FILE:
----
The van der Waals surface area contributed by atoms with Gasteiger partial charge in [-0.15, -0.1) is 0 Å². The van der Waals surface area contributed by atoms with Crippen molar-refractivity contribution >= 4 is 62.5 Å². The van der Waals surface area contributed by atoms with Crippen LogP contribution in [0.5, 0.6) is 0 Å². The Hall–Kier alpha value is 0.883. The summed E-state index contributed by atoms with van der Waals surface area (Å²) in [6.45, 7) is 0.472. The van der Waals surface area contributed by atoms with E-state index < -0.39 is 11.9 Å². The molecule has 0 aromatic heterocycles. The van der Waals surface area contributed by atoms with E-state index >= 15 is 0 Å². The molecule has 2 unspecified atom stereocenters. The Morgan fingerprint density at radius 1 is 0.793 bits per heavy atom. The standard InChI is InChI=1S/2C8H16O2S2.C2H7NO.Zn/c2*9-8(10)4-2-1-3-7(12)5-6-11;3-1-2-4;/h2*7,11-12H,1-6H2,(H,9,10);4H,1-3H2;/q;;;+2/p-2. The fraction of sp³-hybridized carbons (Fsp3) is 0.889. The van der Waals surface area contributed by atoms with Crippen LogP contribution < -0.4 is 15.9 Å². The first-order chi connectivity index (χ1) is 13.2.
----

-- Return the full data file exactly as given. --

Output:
The van der Waals surface area contributed by atoms with Gasteiger partial charge in [-0.15, -0.1) is 0 Å². The van der Waals surface area contributed by atoms with Crippen molar-refractivity contribution >= 4 is 62.5 Å². The van der Waals surface area contributed by atoms with Crippen LogP contribution in [0.5, 0.6) is 0 Å². The Hall–Kier alpha value is 0.883. The summed E-state index contributed by atoms with van der Waals surface area (Å²) in [6.45, 7) is 0.472. The van der Waals surface area contributed by atoms with E-state index < -0.39 is 11.9 Å². The molecule has 0 aromatic heterocycles. The van der Waals surface area contributed by atoms with E-state index >= 15 is 0 Å². The molecule has 2 unspecified atom stereocenters. The Morgan fingerprint density at radius 1 is 0.793 bits per heavy atom. The standard InChI is InChI=1S/2C8H16O2S2.C2H7NO.Zn/c2*9-8(10)4-2-1-3-7(12)5-6-11;3-1-2-4;/h2*7,11-12H,1-6H2,(H,9,10);4H,1-3H2;/q;;;+2/p-2. The fraction of sp³-hybridized carbons (Fsp3) is 0.889. The van der Waals surface area contributed by atoms with Crippen LogP contribution < -0.4 is 15.9 Å². The first-order chi connectivity index (χ1) is 13.2.